Dimensions and dimensional analysis are cornerstone topics of *all* science. In this essay I offer examples of my favorite, recurring teaching experiences centered on dimensions.

Dimensions_Essay

**The crest of the hill**

I am writing a book based on the material I have been teaching for nearly twenty years in a one-semester course at Vanderbilt. Here the title and contents of the book do not matter so much as the thoughts that emerge during the effort. This essay has two parts. The first part consists of two paragraphs that will land in the Acknowledgments of the book. These paragraphs provide an ideal set up for what I really want to say in the second part of this essay. The link:

The Crest of the Hill

**Six of fifteen outstanding problems in sediment transport science**

Here are the slides of an invited talk on this topic. Following the introductory material the first problem involves formulating a dynamically correct Knudsen number (or suitable analogue) for rarefied transport conditions. The link:

Sediment Transport Problems

**Rain splash transport and the law of large numbers**

So what probabilistic elements underlie a nominally deterministic formula of noise driven sediment transport? Here is an essay on perhaps the “tamest” of surface transport processes: rain splash. The link is here:

Rain Splash and Large Numbers

**Reimagining the meaning and potentialities of ‘geophysics’
**This short essay was inspired by comments of Douglas Jerolmack (UPenn) on Twitter concerning the traditional narrow meaning of ‘geophysics’ versus the intellectual opportunities that a broader perspective might inspire. The link is here:

Geophysics

**Catching up to a 21st century view of statistics in the doing and reporting of research in the Earth sciences**

There is a compelling need to reexamine our views and use of statistics in the Earth sciences, and press toward a more informed, measured use of statistical methods in data analysis. This involves moving beyond the false premise that hypothesis testing can be reduced to the dichotomous choice of “significant” or “not significant” decided by arbitrary statistical thresholds, paying increasing attention to the “don’ts” of statistics, and crafting well-reasoned descriptive statistics and analyses with full explanation. Our statistics courses must cover the probabilistic foundation of statistics, not just its applications, giving students the needed insight and thus confidence to critically evaluate their own work as well as what is presented in the literature. Click the link below for an essay on this topic.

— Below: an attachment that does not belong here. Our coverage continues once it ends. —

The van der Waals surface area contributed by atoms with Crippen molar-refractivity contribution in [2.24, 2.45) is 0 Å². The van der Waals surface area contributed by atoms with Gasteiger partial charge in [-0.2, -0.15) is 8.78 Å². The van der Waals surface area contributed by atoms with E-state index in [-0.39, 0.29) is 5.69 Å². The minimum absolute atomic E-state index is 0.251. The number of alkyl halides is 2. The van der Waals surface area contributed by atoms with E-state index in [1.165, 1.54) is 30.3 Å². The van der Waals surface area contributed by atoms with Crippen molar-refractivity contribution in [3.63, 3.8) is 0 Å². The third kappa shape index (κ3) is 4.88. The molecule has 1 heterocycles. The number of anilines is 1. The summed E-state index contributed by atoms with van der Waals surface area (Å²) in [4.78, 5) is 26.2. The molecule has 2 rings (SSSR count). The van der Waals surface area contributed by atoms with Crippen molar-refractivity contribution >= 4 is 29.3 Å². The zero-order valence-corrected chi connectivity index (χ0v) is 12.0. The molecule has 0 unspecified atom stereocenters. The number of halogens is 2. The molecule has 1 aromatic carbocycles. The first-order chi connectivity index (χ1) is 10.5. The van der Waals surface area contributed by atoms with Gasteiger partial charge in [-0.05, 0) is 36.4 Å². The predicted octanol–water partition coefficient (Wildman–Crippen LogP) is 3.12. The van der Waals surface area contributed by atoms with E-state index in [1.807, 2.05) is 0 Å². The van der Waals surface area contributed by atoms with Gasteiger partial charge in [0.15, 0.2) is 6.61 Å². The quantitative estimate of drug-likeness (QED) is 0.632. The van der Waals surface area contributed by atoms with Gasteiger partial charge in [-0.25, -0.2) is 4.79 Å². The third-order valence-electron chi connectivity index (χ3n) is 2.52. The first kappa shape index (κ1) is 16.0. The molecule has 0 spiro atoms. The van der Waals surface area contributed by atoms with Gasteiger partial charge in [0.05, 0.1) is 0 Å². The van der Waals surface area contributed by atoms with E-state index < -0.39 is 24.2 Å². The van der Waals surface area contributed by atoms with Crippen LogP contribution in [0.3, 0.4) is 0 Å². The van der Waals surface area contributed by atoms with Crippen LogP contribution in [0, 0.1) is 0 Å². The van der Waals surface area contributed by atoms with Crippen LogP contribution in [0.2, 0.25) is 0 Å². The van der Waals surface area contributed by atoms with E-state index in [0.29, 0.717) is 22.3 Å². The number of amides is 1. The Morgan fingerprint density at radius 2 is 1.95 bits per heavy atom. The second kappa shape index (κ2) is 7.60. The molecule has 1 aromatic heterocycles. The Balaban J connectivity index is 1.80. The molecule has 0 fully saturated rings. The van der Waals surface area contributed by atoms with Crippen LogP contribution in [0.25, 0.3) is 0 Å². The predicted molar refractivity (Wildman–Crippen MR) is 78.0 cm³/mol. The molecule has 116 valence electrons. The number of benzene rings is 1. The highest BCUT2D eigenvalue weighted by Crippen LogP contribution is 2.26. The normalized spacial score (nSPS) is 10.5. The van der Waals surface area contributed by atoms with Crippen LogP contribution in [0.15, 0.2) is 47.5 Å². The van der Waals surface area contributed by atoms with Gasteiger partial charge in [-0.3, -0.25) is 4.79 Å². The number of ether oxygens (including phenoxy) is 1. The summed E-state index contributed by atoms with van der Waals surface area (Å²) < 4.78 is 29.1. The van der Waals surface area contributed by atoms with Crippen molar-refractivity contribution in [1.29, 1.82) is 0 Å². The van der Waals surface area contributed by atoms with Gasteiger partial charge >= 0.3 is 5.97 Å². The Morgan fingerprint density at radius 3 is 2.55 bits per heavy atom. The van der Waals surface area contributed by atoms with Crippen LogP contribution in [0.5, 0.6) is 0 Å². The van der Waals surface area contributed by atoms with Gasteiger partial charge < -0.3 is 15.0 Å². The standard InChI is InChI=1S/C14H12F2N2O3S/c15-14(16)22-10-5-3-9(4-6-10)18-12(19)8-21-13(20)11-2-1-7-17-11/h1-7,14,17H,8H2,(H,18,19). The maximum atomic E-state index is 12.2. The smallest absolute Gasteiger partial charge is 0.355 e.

21st Century Statistics

**The “uncertainty principle” of a Poisson point process**

The concept of a Poisson point process is a beautiful thing, with important applications throughout the sciences. This concept involves an “uncertainty principle,” which, although not rivaling Heisenberg’s in its importance, nonetheless is delightful in its implications. Click the link below for a one-page essay that illustrates this uncertainty principle.

Uncertainty Principle

**Particle diffusion on a Galton board**

Particle motions on a Galton board, also known as a quincunx or bean machine, have inspired the design of toys, descriptions of sediment particle motions, and theories of the statistical physics of a Lorentz gas. Click the link below for a short essay that illustrates particle diffusion on a Galton board, with implications for sediment particle transport.

Gaussian Diffusion on a Galton Board

**The severe limitations of stress-based formulae for describing bed load transport**

Predictions of the flux of bed load particles in a turbulent shear flow typically involve algebraic formulae that relate the flux to the space-time averaged stress on the bed or an averaged near-bed flow velocity. Yet we do not have a clear theoretical basis for such formulae. Click on the link below for a short essay on why the macroscopic fluid-imposed bed stress in turbulent flows is an empirical heuristic and incorrect for what we expect of it.

Limitations of Stress Based Formulae

**The benevolent companionship of failure**

Here are some brief thoughts on the topic of failure, inspired by discussions with students, my reading on the matter, and my own experience.

Companionship of Failure

**The Brickyard in 2020**

In 1963 Bernard K. Forscher published a popular allegorical Letter in *Science* entitled “Chaos in the Brickyard.” Click the link below to see our update on this letter regarding the doing of science.

The Brickyard in 2020

**Probability is a physical thing, not a mathematical thing**

Consider the idea that probability, the measure *p* such that 0 ≤ *p* ≤ 1, is a physical thing rather than a mathematical thing. Click the link below for a short essay exploring the barest essence of this idea.

Probability is Physical